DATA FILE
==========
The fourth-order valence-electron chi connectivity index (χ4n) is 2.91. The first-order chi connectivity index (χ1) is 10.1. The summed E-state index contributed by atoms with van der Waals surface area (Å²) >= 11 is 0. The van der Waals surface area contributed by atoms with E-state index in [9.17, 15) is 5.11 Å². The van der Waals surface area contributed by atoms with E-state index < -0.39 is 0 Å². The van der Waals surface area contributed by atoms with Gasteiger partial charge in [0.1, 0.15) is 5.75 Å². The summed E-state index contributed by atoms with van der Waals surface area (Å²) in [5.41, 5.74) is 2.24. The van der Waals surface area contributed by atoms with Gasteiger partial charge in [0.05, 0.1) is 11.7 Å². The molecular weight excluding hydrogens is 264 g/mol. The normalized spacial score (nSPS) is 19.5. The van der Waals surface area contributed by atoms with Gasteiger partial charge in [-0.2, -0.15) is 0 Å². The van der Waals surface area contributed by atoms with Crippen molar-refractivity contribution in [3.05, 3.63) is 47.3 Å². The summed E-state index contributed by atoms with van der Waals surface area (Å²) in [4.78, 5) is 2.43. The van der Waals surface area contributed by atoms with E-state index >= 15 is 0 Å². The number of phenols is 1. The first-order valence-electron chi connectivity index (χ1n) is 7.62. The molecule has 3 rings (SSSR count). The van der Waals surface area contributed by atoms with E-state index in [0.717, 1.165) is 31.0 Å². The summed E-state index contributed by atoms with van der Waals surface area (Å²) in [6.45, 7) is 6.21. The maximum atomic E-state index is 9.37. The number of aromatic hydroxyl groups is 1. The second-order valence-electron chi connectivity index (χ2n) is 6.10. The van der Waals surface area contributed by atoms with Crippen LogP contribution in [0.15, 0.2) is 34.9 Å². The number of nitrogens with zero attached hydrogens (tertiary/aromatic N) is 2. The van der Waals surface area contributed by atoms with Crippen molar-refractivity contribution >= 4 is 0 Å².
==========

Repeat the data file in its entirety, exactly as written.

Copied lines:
The fourth-order valence-electron chi connectivity index (χ4n) is 2.91. The first-order chi connectivity index (χ1) is 10.1. The summed E-state index contributed by atoms with van der Waals surface area (Å²) >= 11 is 0. The van der Waals surface area contributed by atoms with E-state index in [9.17, 15) is 5.11 Å². The van der Waals surface area contributed by atoms with E-state index < -0.39 is 0 Å². The van der Waals surface area contributed by atoms with Gasteiger partial charge in [0.1, 0.15) is 5.75 Å². The summed E-state index contributed by atoms with van der Waals surface area (Å²) in [5.41, 5.74) is 2.24. The van der Waals surface area contributed by atoms with Gasteiger partial charge in [0.05, 0.1) is 11.7 Å². The molecular weight excluding hydrogens is 264 g/mol. The normalized spacial score (nSPS) is 19.5. The van der Waals surface area contributed by atoms with Gasteiger partial charge in [-0.2, -0.15) is 0 Å². The van der Waals surface area contributed by atoms with Crippen molar-refractivity contribution in [3.05, 3.63) is 47.3 Å². The summed E-state index contributed by atoms with van der Waals surface area (Å²) in [4.78, 5) is 2.43. The van der Waals surface area contributed by atoms with E-state index >= 15 is 0 Å². The number of phenols is 1. The first-order valence-electron chi connectivity index (χ1n) is 7.62. The molecule has 3 rings (SSSR count). The van der Waals surface area contributed by atoms with E-state index in [0.717, 1.165) is 31.0 Å². The summed E-state index contributed by atoms with van der Waals surface area (Å²) in [6.45, 7) is 6.21. The maximum atomic E-state index is 9.37. The number of aromatic hydroxyl groups is 1. The second-order valence-electron chi connectivity index (χ2n) is 6.10. The van der Waals surface area contributed by atoms with Crippen LogP contribution in [0.15, 0.2) is 34.9 Å². The number of nitrogens with zero attached hydrogens (tertiary/aromatic N) is 2. The van der Waals surface area contributed by atoms with Crippen molar-refractivity contribution >= 4 is 0 Å².